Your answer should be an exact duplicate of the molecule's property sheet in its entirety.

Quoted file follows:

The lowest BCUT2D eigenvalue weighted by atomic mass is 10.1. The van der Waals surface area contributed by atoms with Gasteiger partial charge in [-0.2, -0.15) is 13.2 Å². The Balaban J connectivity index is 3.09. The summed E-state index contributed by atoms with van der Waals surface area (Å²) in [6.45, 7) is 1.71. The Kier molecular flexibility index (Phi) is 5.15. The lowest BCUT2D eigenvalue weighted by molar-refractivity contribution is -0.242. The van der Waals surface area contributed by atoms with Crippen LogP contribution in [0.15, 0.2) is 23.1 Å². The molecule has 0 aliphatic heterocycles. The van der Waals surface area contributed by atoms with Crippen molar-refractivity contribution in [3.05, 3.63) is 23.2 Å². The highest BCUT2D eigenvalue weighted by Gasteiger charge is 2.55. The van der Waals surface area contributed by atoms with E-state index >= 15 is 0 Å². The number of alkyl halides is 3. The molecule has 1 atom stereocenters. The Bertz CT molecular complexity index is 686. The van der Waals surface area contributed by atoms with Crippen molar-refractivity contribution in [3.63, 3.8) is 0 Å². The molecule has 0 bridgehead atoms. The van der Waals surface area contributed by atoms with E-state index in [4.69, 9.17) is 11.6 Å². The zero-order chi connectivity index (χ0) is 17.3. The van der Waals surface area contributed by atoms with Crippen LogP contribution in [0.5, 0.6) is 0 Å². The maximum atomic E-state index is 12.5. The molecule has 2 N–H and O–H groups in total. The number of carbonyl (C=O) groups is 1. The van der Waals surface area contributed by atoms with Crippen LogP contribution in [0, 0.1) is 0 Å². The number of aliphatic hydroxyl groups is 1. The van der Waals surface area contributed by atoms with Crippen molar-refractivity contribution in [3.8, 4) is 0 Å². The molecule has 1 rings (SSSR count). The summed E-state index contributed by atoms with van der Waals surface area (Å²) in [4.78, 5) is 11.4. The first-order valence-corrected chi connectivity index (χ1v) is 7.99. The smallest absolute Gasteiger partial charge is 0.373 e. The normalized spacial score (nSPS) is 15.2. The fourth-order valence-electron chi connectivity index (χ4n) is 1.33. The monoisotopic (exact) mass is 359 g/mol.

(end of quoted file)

The lowest BCUT2D eigenvalue weighted by atomic mass is 10.1. The van der Waals surface area contributed by atoms with Gasteiger partial charge in [-0.2, -0.15) is 13.2 Å². The Balaban J connectivity index is 3.09. The summed E-state index contributed by atoms with van der Waals surface area (Å²) in [6.45, 7) is 1.71. The Kier molecular flexibility index (Phi) is 5.15. The lowest BCUT2D eigenvalue weighted by molar-refractivity contribution is -0.242. The van der Waals surface area contributed by atoms with Crippen LogP contribution in [0.15, 0.2) is 23.1 Å². The molecule has 0 aliphatic heterocycles. The van der Waals surface area contributed by atoms with Crippen molar-refractivity contribution in [3.05, 3.63) is 23.2 Å². The highest BCUT2D eigenvalue weighted by Gasteiger charge is 2.55. The van der Waals surface area contributed by atoms with E-state index >= 15 is 0 Å². The number of alkyl halides is 3. The molecule has 1 atom stereocenters. The Bertz CT molecular complexity index is 686. The van der Waals surface area contributed by atoms with Crippen molar-refractivity contribution in [3.63, 3.8) is 0 Å². The molecule has 0 bridgehead atoms. The van der Waals surface area contributed by atoms with E-state index in [4.69, 9.17) is 11.6 Å². The zero-order chi connectivity index (χ0) is 17.3. The van der Waals surface area contributed by atoms with Crippen LogP contribution in [0.5, 0.6) is 0 Å². The maximum atomic E-state index is 12.5. The molecule has 2 N–H and O–H groups in total. The number of carbonyl (C=O) groups is 1. The van der Waals surface area contributed by atoms with Crippen LogP contribution in [0, 0.1) is 0 Å². The number of aliphatic hydroxyl groups is 1. The van der Waals surface area contributed by atoms with Crippen molar-refractivity contribution in [3.8, 4) is 0 Å². The molecule has 1 rings (SSSR count). The summed E-state index contributed by atoms with van der Waals surface area (Å²) in [4.78, 5) is 11.4. The first-order valence-corrected chi connectivity index (χ1v) is 7.99. The smallest absolute Gasteiger partial charge is 0.373 e. The normalized spacial score (nSPS) is 15.2. The fourth-order valence-electron chi connectivity index (χ4n) is 1.33. The monoisotopic (exact) mass is 359 g/mol.